Carol Kane has been charming audiences ever since playing the beloved Simka on the 1980s sitcom “Taxi.” Since then, she’s earned a spot in the memories of multiple generations of audiences who loved her as Valerie in “The Princess Bride,” as the Ghost of Christmas Present in “Scrooged” and Granny in “Addams Family Values.”
Kane has also worked steadily in independent films over the years, including, most recently, “Clutter,” directed by Diane Crespo. Kane plays Linda, a compulsive hoarder who suffers from depression. After the death of her husband, she develops a tendency to keep the people and things she loves close at hand, including her adult children, played by Joshua Leonard, Natasha Lyonne and Halley Feiffer. Indiewire chatted with Kane about being a woman in Hollywood, how she got into character for “Clutter” and her love for silent movies.
“Clutter” is available to stream on various VOD platforms beginning today.
What drew you to this script and to this character?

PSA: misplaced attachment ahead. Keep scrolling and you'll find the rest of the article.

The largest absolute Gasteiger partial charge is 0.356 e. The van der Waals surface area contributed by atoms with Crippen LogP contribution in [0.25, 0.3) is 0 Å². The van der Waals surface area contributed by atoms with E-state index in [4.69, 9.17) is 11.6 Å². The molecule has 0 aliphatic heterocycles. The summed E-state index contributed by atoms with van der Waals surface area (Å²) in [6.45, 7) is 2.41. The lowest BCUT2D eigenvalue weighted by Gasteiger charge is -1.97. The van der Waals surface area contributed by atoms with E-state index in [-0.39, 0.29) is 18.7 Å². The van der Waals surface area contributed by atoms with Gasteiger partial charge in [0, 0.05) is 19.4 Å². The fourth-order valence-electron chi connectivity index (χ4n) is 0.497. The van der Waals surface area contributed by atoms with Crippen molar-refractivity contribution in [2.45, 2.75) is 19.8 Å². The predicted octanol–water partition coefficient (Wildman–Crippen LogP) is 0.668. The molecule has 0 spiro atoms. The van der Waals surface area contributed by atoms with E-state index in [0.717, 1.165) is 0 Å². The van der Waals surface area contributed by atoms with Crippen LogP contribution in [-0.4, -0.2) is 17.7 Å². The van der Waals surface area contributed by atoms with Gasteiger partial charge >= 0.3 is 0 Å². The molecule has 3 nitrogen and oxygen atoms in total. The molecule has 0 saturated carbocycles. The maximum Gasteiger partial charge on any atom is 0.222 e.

It’s just beautifully written. The character was complex, three-dimensional, and you know, a lot of roles for women of my age are just sort of two-dimensional. They’re just sort of little cute ladies that are grandmothers or older mothers, but they’re sort of a joke. Like some idea of aging that’s not real. This character was ageless, she was who she was. Certainly someone I’ve never met before. I’ve never played anyone like her before. Never really seen anyone like her before. And I met with the director and the producer and I thought they were both very smart, good ideas, and I just liked them a lot. And that was that. I had worked with Natasha Lyonne before, so I was very excited at the thought that she would be my daughter. And they all turned out to be great. I just really adore her.